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Learn to play a game of tag with verbal cues

This is an excerpt from Physical Education for Students With Autism Spectrum Disorders by Michelle Grenier.

Tag, You’re It!


Tag, You’re It! helps students learn how to play the game of tag with the help of visual cues.


Motor Skill Objectives Chasing and fleeing, adjusting to small-organization games.


Age Range Preschool, primary (K-2), intermediate (3-5).


Social Skill Objectives Assuming the role of “tagger” in a game.


Equipment and Materials Needed A tag stick (see appendix 7E for directions for building a tag stick), tagging hand, foam noodle, or thunder stick can supply the extra visual cue to help students with ASD understand the “it” in tag games (see figure 7.20). The idea is to make the tagger visually obvious and to teach the student with ASD what to do as the tagger.


Procedure

Have students practice tagging in partners. Be very explicit and demonstrate the rules for tag in your gym or on the playground. Include such instructions as, “Where can you tag?” and identify specific body parts that students can tag such as the shoulder, back, or arm. Do not tell them where not to tag. Students with ASD generally have difficulty with negative instructions. Explicitly instruct students in how to tag with the tag stick and demonstrate what you want them to do. Check for understanding by saying, “Show me how to tag.” Help them to get the right touch with the proper amount of force. Once they have the tagging down, have them play partner tag. One partner should be an adult or experienced peer who has the tag stick and models what to do, saying, “Tag, you’re it. Your turn [while handing the student the tag stick]. Come get me.” Gradually increase the size of the group playing tag. Assign student with ASD the role of tagger along with three or four peers who can assist them.


Helpful Hints and Modifications

  • Students with ASD can be made “all-time tagger,” meaning that their job in the game is only to tag.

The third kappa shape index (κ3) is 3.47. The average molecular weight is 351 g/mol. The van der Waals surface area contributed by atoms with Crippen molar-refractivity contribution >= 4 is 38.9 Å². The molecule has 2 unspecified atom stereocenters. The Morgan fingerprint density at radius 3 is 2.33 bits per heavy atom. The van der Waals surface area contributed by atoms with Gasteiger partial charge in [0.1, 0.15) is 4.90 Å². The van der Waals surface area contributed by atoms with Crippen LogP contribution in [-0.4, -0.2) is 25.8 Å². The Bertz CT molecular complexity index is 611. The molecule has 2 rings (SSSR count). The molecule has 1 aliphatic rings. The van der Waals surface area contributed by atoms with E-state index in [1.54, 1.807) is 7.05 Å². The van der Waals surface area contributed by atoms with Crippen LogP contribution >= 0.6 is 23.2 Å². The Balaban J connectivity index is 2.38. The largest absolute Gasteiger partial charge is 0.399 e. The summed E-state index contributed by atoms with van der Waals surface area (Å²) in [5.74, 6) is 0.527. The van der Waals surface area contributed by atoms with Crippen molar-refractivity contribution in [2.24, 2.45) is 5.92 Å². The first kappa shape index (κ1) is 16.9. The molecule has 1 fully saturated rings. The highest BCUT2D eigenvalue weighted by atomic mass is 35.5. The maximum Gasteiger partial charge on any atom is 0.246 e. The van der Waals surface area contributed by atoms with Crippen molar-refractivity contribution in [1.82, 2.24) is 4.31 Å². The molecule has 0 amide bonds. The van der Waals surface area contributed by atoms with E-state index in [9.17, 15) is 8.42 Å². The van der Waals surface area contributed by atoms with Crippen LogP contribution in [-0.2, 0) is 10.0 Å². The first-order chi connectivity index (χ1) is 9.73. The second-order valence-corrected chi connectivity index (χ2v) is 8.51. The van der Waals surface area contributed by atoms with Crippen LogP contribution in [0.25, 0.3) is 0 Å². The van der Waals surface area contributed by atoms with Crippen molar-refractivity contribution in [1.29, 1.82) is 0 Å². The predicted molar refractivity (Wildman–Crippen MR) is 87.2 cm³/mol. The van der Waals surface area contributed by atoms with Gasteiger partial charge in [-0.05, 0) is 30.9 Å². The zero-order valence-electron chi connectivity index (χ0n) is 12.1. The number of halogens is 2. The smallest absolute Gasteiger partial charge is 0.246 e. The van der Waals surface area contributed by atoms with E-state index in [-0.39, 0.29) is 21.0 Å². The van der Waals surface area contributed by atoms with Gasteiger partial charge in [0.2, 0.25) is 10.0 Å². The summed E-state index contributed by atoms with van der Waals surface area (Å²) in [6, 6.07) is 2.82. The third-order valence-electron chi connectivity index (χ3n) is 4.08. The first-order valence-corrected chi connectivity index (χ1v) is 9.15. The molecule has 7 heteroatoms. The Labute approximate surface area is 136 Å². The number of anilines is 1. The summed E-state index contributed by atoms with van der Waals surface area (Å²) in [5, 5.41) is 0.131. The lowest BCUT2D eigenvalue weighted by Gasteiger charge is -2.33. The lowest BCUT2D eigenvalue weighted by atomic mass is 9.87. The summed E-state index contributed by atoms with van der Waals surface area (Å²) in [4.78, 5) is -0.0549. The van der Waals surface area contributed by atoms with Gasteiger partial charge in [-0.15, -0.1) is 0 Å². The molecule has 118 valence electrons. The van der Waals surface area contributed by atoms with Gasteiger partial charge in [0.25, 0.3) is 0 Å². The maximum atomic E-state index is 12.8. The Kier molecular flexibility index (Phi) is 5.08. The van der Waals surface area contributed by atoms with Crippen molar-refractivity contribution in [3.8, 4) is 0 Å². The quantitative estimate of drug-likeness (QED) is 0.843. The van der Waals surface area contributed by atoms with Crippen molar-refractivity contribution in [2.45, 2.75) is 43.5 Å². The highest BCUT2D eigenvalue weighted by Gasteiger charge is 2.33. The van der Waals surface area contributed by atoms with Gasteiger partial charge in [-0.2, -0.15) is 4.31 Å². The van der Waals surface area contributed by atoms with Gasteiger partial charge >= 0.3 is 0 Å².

• Teach freeze tag, instructing students to stop and freeze when they are touched by the tag stick.
  • Teach students how to reenter the game. Tunnel tag is a good example. Say, “Freeze in a straddle stance until someone crawls between your legs.”
  • Have students use a variety of locomotor patterns in tag games.

Learn more about Physical Education for Students With Autism Spectrum Disorders.

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Physical Education for Students With Autism Spectrum Disorders

Physical Education for Students With Autism Spectrum Disorders

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General recommendations and strategies to better communicate
Many students with ASD have trouble understanding spoken language.
Learn 3 of the 5 activity categories that comprise the inclusion spectrum
Open activities are those that require little or no modifications to include all students, modified activities are those that include everyone, and separate activities are purposely planned for individuals or groups.


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Physical Education for Students With Autism Spectrum Disorders
Offers strategies, insight, and tools to help physical education teachers design a curriculum that includes students with autism spectrum disorders (ASD). Teachers learn to support students’ abilities and learning interests, develop solutions for appropriate programming, and teach students with ASD the skills they need to learn through natural supports, social learning tools, and engaging activities.
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